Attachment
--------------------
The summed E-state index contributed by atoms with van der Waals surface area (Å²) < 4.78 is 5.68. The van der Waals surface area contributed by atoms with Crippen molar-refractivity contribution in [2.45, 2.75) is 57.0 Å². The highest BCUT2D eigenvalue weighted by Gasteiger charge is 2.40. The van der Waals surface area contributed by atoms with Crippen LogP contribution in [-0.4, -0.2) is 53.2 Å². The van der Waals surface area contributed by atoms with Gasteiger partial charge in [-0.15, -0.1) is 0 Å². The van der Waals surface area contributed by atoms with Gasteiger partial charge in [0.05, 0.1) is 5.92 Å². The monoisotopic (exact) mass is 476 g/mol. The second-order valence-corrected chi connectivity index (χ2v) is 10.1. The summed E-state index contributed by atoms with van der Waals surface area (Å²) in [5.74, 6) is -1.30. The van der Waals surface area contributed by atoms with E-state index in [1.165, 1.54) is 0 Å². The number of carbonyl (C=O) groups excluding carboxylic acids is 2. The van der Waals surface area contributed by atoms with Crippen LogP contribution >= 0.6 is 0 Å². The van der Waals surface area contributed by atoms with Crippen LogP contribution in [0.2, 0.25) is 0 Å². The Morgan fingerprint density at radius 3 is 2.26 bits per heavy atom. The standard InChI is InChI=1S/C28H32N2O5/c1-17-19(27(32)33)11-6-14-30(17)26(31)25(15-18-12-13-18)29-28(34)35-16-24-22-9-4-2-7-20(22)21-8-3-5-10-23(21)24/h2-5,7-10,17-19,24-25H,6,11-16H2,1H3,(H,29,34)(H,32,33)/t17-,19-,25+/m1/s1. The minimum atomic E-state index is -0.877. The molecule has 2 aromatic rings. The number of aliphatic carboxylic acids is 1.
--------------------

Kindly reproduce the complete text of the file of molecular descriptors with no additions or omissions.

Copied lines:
The summed E-state index contributed by atoms with van der Waals surface area (Å²) < 4.78 is 5.68. The van der Waals surface area contributed by atoms with Crippen molar-refractivity contribution in [2.45, 2.75) is 57.0 Å². The highest BCUT2D eigenvalue weighted by Gasteiger charge is 2.40. The van der Waals surface area contributed by atoms with Crippen LogP contribution in [-0.4, -0.2) is 53.2 Å². The van der Waals surface area contributed by atoms with Gasteiger partial charge in [-0.15, -0.1) is 0 Å². The van der Waals surface area contributed by atoms with Gasteiger partial charge in [0.05, 0.1) is 5.92 Å². The monoisotopic (exact) mass is 476 g/mol. The second-order valence-corrected chi connectivity index (χ2v) is 10.1. The summed E-state index contributed by atoms with van der Waals surface area (Å²) in [5.74, 6) is -1.30. The van der Waals surface area contributed by atoms with E-state index in [1.165, 1.54) is 0 Å². The number of carbonyl (C=O) groups excluding carboxylic acids is 2. The van der Waals surface area contributed by atoms with Crippen LogP contribution >= 0.6 is 0 Å². The van der Waals surface area contributed by atoms with Crippen LogP contribution in [0.2, 0.25) is 0 Å². The Morgan fingerprint density at radius 3 is 2.26 bits per heavy atom. The standard InChI is InChI=1S/C28H32N2O5/c1-17-19(27(32)33)11-6-14-30(17)26(31)25(15-18-12-13-18)29-28(34)35-16-24-22-9-4-2-7-20(22)21-8-3-5-10-23(21)24/h2-5,7-10,17-19,24-25H,6,11-16H2,1H3,(H,29,34)(H,32,33)/t17-,19-,25+/m1/s1. The minimum atomic E-state index is -0.877. The molecule has 2 aromatic rings. The number of aliphatic carboxylic acids is 1.